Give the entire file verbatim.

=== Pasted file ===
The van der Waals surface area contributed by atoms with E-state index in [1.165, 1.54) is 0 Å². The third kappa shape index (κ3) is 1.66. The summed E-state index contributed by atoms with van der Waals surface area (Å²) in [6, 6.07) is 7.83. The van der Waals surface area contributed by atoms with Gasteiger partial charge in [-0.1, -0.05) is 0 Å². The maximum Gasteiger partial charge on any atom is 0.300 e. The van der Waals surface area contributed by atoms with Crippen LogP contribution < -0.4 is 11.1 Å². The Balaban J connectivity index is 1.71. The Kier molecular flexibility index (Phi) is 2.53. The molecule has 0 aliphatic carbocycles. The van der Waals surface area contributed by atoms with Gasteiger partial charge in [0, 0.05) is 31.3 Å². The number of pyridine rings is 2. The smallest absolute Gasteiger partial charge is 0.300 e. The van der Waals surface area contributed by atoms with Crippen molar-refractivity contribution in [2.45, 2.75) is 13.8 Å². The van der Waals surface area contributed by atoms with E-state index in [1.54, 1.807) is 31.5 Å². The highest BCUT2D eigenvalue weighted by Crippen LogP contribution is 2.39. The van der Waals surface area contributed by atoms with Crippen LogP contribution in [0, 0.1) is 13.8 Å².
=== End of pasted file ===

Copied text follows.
The van der Waals surface area contributed by atoms with E-state index in [1.165, 1.54) is 0 Å². The third kappa shape index (κ3) is 1.66. The summed E-state index contributed by atoms with van der Waals surface area (Å²) in [6, 6.07) is 7.83. The van der Waals surface area contributed by atoms with Gasteiger partial charge in [-0.1, -0.05) is 0 Å². The maximum Gasteiger partial charge on any atom is 0.300 e. The van der Waals surface area contributed by atoms with Crippen LogP contribution < -0.4 is 11.1 Å². The Balaban J connectivity index is 1.71. The Kier molecular flexibility index (Phi) is 2.53. The molecule has 0 aliphatic carbocycles. The van der Waals surface area contributed by atoms with Gasteiger partial charge in [0, 0.05) is 31.3 Å². The number of pyridine rings is 2. The smallest absolute Gasteiger partial charge is 0.300 e. The van der Waals surface area contributed by atoms with Crippen molar-refractivity contribution in [2.45, 2.75) is 13.8 Å². The van der Waals surface area contributed by atoms with E-state index in [1.54, 1.807) is 31.5 Å². The highest BCUT2D eigenvalue weighted by Crippen LogP contribution is 2.39. The van der Waals surface area contributed by atoms with Crippen LogP contribution in [0, 0.1) is 13.8 Å².